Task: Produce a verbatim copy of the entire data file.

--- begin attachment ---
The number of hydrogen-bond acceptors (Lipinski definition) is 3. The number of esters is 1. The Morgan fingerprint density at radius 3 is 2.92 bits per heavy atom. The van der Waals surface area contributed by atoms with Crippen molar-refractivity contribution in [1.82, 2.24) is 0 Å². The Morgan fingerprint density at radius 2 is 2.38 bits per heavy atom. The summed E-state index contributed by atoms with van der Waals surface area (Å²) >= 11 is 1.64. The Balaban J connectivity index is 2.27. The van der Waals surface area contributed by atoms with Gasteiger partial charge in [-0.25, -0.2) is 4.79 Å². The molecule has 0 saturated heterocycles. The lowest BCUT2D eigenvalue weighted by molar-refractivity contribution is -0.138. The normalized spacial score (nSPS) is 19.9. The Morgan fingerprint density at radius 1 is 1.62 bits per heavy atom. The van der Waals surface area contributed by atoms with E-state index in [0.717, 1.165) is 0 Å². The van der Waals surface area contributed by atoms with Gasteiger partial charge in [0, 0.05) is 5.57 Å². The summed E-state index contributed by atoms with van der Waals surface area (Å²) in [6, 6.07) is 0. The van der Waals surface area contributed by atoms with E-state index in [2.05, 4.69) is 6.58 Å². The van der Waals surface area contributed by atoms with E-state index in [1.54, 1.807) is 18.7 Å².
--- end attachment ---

The number of hydrogen-bond acceptors (Lipinski definition) is 3. The number of esters is 1. The Morgan fingerprint density at radius 3 is 2.92 bits per heavy atom. The van der Waals surface area contributed by atoms with Crippen molar-refractivity contribution in [1.82, 2.24) is 0 Å². The Morgan fingerprint density at radius 2 is 2.38 bits per heavy atom. The summed E-state index contributed by atoms with van der Waals surface area (Å²) >= 11 is 1.64. The Balaban J connectivity index is 2.27. The van der Waals surface area contributed by atoms with Gasteiger partial charge in [-0.25, -0.2) is 4.79 Å². The molecule has 0 saturated heterocycles. The lowest BCUT2D eigenvalue weighted by molar-refractivity contribution is -0.138. The normalized spacial score (nSPS) is 19.9. The Morgan fingerprint density at radius 1 is 1.62 bits per heavy atom. The van der Waals surface area contributed by atoms with E-state index in [0.717, 1.165) is 0 Å². The van der Waals surface area contributed by atoms with Gasteiger partial charge in [0, 0.05) is 5.57 Å². The summed E-state index contributed by atoms with van der Waals surface area (Å²) in [6, 6.07) is 0. The van der Waals surface area contributed by atoms with E-state index in [2.05, 4.69) is 6.58 Å². The van der Waals surface area contributed by atoms with E-state index in [1.54, 1.807) is 18.7 Å².